Kimbap–Making Changes (or Not) in Korea

Today, I thought that I would try something new. Rather than eat in one of my few tried and true restaurants (ie, their food doesn’t make my allergies decide to rip my body apart from the inside) I decided to stop in a new kimbap place. Kimbap restaurants are generally safe, so long as I am careful about the side dishes. Deciding not to stop at the new locale, I figured I’d order a new dish too. The following conversation has been translated from the Korean.

Me: Hello. I’d like one tuna-kimchi kimbap please.
Cook: One tuna kimbap?
Me: No. One tuna-KIMCHI kimbap please.
Cook: Ah. One tuna kimbap, one kimchi kimbap. Two kimbaps?
Me: No. One tuna AND kimchi kimbap.
Cook: No. It can’t be done!
Me: ~sighs~. Okay. One tuna kimbap please. ~sits down~
Cook: (with other cook) Weird foreigners. Tuna kimchi kimbap. ~shakes head~

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Last Night…at the Norae Bang

For those of you living under a rock (or you know, outside of Korea) norae bang is Korean for ‘singing room.’ It’s like karaoke but instead of singing in a bar in front of a bazillion people you get a private room. (Think of that scene in Lost in Translation.) After having dinner with my co-workers I was pressured into going to the norae bang next door. It’s not that I didn’t want to go…I would have just rather gone home and curled up with a book than subject anyone to my singing before massive amounts of alcohol.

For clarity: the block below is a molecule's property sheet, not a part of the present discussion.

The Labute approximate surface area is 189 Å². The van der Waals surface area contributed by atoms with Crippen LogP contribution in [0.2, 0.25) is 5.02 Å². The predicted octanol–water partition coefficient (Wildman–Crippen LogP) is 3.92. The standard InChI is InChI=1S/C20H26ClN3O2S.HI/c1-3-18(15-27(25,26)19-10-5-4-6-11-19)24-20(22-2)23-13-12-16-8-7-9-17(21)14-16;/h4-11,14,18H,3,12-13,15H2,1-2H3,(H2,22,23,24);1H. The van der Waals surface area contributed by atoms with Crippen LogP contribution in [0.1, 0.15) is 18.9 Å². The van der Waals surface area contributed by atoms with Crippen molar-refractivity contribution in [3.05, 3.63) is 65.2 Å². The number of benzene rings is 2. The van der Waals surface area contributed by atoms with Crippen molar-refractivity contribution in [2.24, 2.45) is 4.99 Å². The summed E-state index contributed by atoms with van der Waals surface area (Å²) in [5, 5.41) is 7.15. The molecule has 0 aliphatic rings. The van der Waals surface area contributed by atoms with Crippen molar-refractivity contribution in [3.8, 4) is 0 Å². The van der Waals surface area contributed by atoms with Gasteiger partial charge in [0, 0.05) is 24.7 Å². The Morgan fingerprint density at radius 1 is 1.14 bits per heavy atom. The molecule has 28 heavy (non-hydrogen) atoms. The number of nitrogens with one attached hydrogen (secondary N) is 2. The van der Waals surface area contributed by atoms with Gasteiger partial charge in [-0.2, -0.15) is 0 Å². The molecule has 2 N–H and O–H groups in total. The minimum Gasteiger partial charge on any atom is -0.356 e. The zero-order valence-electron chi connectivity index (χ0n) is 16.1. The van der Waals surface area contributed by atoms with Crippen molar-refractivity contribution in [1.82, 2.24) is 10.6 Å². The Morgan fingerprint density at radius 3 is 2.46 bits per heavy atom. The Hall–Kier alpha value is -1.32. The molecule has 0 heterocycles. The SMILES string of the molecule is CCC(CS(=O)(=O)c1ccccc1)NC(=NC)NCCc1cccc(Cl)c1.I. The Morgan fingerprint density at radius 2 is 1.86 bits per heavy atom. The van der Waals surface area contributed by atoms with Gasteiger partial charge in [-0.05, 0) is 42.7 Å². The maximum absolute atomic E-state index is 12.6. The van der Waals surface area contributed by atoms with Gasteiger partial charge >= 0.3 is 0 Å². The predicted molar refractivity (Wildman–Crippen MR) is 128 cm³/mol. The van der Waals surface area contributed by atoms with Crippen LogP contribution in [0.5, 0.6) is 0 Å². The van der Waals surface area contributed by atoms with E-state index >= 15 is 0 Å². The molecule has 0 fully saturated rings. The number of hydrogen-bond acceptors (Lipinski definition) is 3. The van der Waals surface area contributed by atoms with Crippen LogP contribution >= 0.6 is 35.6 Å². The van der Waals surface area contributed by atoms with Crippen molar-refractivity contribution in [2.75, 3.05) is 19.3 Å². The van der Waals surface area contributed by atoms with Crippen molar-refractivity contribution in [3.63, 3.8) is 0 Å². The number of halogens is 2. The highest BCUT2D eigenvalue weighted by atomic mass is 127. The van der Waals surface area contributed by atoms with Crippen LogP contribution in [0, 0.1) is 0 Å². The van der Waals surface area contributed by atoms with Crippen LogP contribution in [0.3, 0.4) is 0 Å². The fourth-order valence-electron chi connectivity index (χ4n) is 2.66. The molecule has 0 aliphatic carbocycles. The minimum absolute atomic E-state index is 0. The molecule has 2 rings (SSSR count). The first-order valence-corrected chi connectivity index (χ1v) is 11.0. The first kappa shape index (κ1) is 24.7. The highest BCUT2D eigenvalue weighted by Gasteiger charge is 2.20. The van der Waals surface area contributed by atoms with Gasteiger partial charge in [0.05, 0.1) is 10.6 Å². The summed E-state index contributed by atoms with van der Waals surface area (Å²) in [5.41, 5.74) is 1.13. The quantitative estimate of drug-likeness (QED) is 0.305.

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Korean Socks: The Start of an Addiction

Last year, when I bought a handbag, I got a pair of socks for free with my purchase. At the time, I scoffed at the ridiculous white, pink and gold bunnies and wondered what about me said ‘I like to wear animals on my feet.’  They went to the back of my sock drawer, where they stayed…until I was low on socks one belated laundry day and put them on. It was so utterly ridiculous that I actually enjoyed the experience and put them into my regular laundry rotation.